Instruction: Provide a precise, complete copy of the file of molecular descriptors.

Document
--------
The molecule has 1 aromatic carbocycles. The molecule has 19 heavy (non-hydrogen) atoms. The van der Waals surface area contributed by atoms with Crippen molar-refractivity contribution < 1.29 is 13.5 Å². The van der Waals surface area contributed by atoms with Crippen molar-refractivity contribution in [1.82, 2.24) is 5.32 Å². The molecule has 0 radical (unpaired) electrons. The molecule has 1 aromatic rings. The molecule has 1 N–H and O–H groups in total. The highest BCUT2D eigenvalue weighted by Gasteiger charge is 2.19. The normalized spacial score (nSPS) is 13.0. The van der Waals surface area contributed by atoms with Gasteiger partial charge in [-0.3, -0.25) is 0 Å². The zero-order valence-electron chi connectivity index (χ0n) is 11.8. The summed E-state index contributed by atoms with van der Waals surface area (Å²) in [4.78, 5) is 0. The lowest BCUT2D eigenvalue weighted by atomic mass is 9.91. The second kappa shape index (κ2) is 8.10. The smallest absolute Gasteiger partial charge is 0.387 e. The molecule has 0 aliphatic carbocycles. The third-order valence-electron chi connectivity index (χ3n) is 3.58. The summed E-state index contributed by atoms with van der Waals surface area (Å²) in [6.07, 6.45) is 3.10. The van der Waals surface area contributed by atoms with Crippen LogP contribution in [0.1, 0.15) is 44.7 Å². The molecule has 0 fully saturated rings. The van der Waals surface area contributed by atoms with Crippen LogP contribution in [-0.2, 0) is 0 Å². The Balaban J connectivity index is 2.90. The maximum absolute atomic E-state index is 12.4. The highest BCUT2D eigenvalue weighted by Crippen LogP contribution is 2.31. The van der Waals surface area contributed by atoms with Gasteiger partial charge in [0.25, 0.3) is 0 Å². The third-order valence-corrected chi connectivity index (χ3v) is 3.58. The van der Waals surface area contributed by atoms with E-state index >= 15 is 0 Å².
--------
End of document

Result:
The molecule has 1 aromatic carbocycles. The molecule has 19 heavy (non-hydrogen) atoms. The van der Waals surface area contributed by atoms with Crippen molar-refractivity contribution < 1.29 is 13.5 Å². The van der Waals surface area contributed by atoms with Crippen molar-refractivity contribution in [1.82, 2.24) is 5.32 Å². The molecule has 0 radical (unpaired) electrons. The molecule has 1 aromatic rings. The molecule has 1 N–H and O–H groups in total. The highest BCUT2D eigenvalue weighted by Gasteiger charge is 2.19. The normalized spacial score (nSPS) is 13.0. The van der Waals surface area contributed by atoms with Gasteiger partial charge in [-0.3, -0.25) is 0 Å². The zero-order valence-electron chi connectivity index (χ0n) is 11.8. The summed E-state index contributed by atoms with van der Waals surface area (Å²) in [4.78, 5) is 0. The lowest BCUT2D eigenvalue weighted by atomic mass is 9.91. The second kappa shape index (κ2) is 8.10. The smallest absolute Gasteiger partial charge is 0.387 e. The molecule has 0 aliphatic carbocycles. The third-order valence-electron chi connectivity index (χ3n) is 3.58. The summed E-state index contributed by atoms with van der Waals surface area (Å²) in [6.07, 6.45) is 3.10. The van der Waals surface area contributed by atoms with Crippen LogP contribution in [0.1, 0.15) is 44.7 Å². The molecule has 0 fully saturated rings. The van der Waals surface area contributed by atoms with Crippen LogP contribution in [-0.2, 0) is 0 Å². The Balaban J connectivity index is 2.90. The maximum absolute atomic E-state index is 12.4. The highest BCUT2D eigenvalue weighted by Crippen LogP contribution is 2.31. The van der Waals surface area contributed by atoms with Gasteiger partial charge in [0.25, 0.3) is 0 Å². The third-order valence-corrected chi connectivity index (χ3v) is 3.58. The van der Waals surface area contributed by atoms with E-state index >= 15 is 0 Å².